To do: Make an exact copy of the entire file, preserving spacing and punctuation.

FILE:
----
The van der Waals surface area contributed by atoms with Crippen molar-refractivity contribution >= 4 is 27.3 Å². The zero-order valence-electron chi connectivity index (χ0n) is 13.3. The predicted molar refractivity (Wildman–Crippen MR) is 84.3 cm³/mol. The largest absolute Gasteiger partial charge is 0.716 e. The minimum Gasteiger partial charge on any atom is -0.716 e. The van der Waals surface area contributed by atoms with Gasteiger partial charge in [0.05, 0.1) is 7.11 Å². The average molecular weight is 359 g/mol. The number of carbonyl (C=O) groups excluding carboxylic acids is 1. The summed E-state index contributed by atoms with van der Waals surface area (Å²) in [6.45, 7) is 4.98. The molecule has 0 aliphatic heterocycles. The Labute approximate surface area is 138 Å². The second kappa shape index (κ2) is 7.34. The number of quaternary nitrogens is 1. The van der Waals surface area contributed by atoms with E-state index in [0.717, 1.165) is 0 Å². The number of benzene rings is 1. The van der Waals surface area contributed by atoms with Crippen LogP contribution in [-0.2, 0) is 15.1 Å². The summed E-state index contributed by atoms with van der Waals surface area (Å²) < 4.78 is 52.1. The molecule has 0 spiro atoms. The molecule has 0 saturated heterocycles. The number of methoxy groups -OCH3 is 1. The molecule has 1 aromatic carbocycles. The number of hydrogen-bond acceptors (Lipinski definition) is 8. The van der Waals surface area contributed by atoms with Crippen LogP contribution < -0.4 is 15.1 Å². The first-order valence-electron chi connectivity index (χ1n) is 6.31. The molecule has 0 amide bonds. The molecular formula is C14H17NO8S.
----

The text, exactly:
The van der Waals surface area contributed by atoms with Crippen molar-refractivity contribution >= 4 is 27.3 Å². The zero-order valence-electron chi connectivity index (χ0n) is 13.3. The predicted molar refractivity (Wildman–Crippen MR) is 84.3 cm³/mol. The largest absolute Gasteiger partial charge is 0.716 e. The minimum Gasteiger partial charge on any atom is -0.716 e. The van der Waals surface area contributed by atoms with Gasteiger partial charge in [0.05, 0.1) is 7.11 Å². The average molecular weight is 359 g/mol. The number of carbonyl (C=O) groups excluding carboxylic acids is 1. The summed E-state index contributed by atoms with van der Waals surface area (Å²) in [6.45, 7) is 4.98. The molecule has 0 aliphatic heterocycles. The Labute approximate surface area is 138 Å². The second kappa shape index (κ2) is 7.34. The number of quaternary nitrogens is 1. The van der Waals surface area contributed by atoms with E-state index in [0.717, 1.165) is 0 Å². The number of benzene rings is 1. The van der Waals surface area contributed by atoms with Crippen LogP contribution in [-0.2, 0) is 15.1 Å². The summed E-state index contributed by atoms with van der Waals surface area (Å²) < 4.78 is 52.1. The molecule has 0 spiro atoms. The molecule has 0 saturated heterocycles. The number of methoxy groups -OCH3 is 1. The molecule has 1 aromatic carbocycles. The number of hydrogen-bond acceptors (Lipinski definition) is 8. The van der Waals surface area contributed by atoms with Crippen LogP contribution < -0.4 is 15.1 Å². The first-order valence-electron chi connectivity index (χ1n) is 6.31. The molecule has 0 amide bonds. The molecular formula is C14H17NO8S.